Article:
Rhona Martin, far right, poses with her gold medal at the Salt Lake 2002 Olympics. (Dan Chung/Reuters)

Stealing art from museums is one thing. There’s generally an underground market to sell those works. But a stash of curling medals? Good luck turning that cache into cash. Or maybe things are different in Scotland, where thieves broke into the Dumfries Museum this week — just as the world mixed doubles and world senior curling championships were ending in that southern Scottish city — and stole six curling medals.

Included in the haul, the BBC reports, were two Olympic curling gold medals: One belonging to Scottish curler Rhona Martin, who won hers in 2002 during the Salt Lake City Games; and one belonging to William Jackson, who won his at the inaugural Winter Olympics at Chamonix in 1924. Four additional club curling medals were also taken along with a historic silver casket. The total haul was worth nearly $60,000, the BBC reports.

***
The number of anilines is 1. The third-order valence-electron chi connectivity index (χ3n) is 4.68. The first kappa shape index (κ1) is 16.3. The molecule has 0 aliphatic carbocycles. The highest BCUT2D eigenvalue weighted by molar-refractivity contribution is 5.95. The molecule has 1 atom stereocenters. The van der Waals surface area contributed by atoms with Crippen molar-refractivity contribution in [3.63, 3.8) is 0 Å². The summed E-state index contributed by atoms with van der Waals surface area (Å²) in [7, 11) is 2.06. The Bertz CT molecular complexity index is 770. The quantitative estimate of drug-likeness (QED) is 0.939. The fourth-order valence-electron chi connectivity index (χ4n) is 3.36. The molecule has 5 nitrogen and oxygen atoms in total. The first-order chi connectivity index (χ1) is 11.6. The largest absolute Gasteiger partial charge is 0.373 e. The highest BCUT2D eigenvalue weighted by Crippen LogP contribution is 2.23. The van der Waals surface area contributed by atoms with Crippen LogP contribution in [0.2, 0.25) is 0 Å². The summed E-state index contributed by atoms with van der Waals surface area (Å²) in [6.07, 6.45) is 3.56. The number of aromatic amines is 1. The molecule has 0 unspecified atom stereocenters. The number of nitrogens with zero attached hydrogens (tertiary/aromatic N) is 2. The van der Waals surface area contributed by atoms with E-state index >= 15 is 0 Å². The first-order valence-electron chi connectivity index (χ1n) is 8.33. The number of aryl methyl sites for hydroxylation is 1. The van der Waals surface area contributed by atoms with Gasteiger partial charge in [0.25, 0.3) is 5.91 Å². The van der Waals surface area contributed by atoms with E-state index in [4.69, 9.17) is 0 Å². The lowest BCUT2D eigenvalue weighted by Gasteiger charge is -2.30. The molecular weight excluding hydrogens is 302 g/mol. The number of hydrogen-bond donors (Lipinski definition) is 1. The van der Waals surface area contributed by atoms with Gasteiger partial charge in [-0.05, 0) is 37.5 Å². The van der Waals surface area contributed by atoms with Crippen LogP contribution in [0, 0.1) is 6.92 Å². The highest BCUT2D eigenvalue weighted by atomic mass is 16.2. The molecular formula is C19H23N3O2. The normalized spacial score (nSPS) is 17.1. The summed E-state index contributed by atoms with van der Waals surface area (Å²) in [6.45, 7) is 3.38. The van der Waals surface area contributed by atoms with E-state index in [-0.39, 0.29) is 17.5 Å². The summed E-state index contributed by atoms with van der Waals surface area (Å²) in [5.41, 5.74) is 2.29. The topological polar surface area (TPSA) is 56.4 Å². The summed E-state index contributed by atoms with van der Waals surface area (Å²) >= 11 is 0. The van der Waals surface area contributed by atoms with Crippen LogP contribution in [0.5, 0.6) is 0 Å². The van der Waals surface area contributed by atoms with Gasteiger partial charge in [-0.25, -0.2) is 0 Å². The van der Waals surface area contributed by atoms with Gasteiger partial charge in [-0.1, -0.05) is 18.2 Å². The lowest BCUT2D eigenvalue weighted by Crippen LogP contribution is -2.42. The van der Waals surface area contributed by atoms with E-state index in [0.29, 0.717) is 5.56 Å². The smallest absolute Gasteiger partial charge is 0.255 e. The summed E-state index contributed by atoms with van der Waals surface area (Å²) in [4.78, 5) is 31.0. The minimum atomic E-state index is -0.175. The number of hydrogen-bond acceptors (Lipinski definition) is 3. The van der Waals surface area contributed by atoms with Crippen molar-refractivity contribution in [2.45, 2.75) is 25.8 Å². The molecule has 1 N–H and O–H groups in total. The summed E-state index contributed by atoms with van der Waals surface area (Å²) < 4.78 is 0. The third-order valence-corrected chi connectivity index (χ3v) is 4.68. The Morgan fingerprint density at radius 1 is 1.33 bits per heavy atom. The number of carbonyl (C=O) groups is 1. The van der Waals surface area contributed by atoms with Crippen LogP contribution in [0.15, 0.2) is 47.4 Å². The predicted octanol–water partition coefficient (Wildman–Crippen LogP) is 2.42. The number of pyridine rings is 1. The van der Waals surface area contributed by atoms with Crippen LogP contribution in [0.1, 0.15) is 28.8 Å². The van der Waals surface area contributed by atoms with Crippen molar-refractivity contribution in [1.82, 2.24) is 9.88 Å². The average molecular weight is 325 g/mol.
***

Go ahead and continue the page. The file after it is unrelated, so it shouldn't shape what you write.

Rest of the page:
Martin, who most recently coached Great Britain’s women’s club to a bronze medal in Sochi, told the BBC the theft was an “ice cold bitter blow” for her and “the traditional 500-year-old Scottish sport.” She appealed to the thieves to return her medal:

“So many youngsters have got to touch and see the medal and this has inspired them to go on to take up curling or aspire to do well in sport or life in some way. The medal is not only mine, it is all of Scotland’s…

Scottish police are hot on the case, however. According to the BBC, they’re eyeing three people who were seen in dark clothing around the museum when the incident occurred.

Curlers and curling fans are united on this one. They want to find the medals and return them.